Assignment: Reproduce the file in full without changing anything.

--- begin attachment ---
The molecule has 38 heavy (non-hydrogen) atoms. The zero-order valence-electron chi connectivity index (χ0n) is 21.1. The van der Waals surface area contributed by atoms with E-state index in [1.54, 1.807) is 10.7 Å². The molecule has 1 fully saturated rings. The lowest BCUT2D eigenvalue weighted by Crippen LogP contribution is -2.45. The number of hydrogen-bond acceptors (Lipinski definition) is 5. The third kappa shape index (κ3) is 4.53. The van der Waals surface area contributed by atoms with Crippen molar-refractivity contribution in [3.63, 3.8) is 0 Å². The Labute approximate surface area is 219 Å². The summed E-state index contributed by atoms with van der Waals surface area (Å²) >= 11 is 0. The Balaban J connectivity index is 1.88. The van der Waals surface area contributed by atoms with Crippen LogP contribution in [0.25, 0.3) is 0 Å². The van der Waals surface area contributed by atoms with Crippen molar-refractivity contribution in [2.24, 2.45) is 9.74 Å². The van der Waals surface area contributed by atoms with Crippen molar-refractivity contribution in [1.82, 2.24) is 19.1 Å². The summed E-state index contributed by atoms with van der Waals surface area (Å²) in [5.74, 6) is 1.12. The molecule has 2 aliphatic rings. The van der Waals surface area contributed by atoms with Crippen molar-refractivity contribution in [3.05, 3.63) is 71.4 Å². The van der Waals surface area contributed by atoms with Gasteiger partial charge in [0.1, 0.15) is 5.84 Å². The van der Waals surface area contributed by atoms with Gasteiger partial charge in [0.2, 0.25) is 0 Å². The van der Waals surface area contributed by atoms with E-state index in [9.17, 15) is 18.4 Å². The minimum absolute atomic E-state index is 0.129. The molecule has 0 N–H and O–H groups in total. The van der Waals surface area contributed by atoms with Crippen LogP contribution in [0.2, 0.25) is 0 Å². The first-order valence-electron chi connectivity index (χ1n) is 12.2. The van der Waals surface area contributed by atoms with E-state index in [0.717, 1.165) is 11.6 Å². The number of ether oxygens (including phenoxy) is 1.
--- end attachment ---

The molecule has 38 heavy (non-hydrogen) atoms. The zero-order valence-electron chi connectivity index (χ0n) is 21.1. The van der Waals surface area contributed by atoms with E-state index in [1.54, 1.807) is 10.7 Å². The molecule has 1 fully saturated rings. The lowest BCUT2D eigenvalue weighted by Crippen LogP contribution is -2.45. The number of hydrogen-bond acceptors (Lipinski definition) is 5. The third kappa shape index (κ3) is 4.53. The van der Waals surface area contributed by atoms with Crippen molar-refractivity contribution in [3.63, 3.8) is 0 Å². The Labute approximate surface area is 219 Å². The summed E-state index contributed by atoms with van der Waals surface area (Å²) >= 11 is 0. The Balaban J connectivity index is 1.88. The van der Waals surface area contributed by atoms with Crippen LogP contribution in [0.25, 0.3) is 0 Å². The van der Waals surface area contributed by atoms with Crippen molar-refractivity contribution in [2.24, 2.45) is 9.74 Å². The van der Waals surface area contributed by atoms with Crippen molar-refractivity contribution in [1.82, 2.24) is 19.1 Å². The summed E-state index contributed by atoms with van der Waals surface area (Å²) in [5.74, 6) is 1.12. The molecule has 2 aliphatic rings. The van der Waals surface area contributed by atoms with Crippen molar-refractivity contribution in [3.05, 3.63) is 71.4 Å². The van der Waals surface area contributed by atoms with Gasteiger partial charge in [0.1, 0.15) is 5.84 Å². The van der Waals surface area contributed by atoms with Gasteiger partial charge in [0.2, 0.25) is 0 Å². The van der Waals surface area contributed by atoms with E-state index in [9.17, 15) is 18.4 Å². The minimum absolute atomic E-state index is 0.129. The molecule has 0 N–H and O–H groups in total. The van der Waals surface area contributed by atoms with Crippen LogP contribution in [0.2, 0.25) is 0 Å². The first-order valence-electron chi connectivity index (χ1n) is 12.2. The van der Waals surface area contributed by atoms with E-state index in [0.717, 1.165) is 11.6 Å². The number of ether oxygens (including phenoxy) is 1.